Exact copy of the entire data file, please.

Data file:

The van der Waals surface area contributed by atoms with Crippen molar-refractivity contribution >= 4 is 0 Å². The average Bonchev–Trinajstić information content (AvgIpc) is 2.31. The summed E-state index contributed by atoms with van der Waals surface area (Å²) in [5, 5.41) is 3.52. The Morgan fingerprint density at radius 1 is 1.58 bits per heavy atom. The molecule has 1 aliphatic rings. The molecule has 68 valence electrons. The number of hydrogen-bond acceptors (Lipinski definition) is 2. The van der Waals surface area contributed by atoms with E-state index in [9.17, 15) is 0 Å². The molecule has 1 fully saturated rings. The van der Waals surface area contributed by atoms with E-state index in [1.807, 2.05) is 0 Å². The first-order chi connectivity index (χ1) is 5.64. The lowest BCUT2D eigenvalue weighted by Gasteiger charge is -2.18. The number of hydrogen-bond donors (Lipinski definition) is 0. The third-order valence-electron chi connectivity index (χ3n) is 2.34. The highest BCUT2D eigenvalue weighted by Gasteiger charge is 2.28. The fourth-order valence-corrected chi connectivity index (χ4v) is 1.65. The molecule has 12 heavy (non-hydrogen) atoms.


The van der Waals surface area contributed by atoms with Crippen molar-refractivity contribution >= 4 is 0 Å². The average Bonchev–Trinajstić information content (AvgIpc) is 2.31. The summed E-state index contributed by atoms with van der Waals surface area (Å²) in [5, 5.41) is 3.52. The Morgan fingerprint density at radius 1 is 1.58 bits per heavy atom. The molecule has 1 aliphatic rings. The molecule has 68 valence electrons. The number of hydrogen-bond acceptors (Lipinski definition) is 2. The van der Waals surface area contributed by atoms with E-state index in [9.17, 15) is 0 Å². The molecule has 1 fully saturated rings. The van der Waals surface area contributed by atoms with E-state index in [1.807, 2.05) is 0 Å². The first-order chi connectivity index (χ1) is 5.64. The lowest BCUT2D eigenvalue weighted by Gasteiger charge is -2.18. The number of hydrogen-bond donors (Lipinski definition) is 0. The third-order valence-electron chi connectivity index (χ3n) is 2.34. The highest BCUT2D eigenvalue weighted by Gasteiger charge is 2.28. The fourth-order valence-corrected chi connectivity index (χ4v) is 1.65. The molecule has 12 heavy (non-hydrogen) atoms.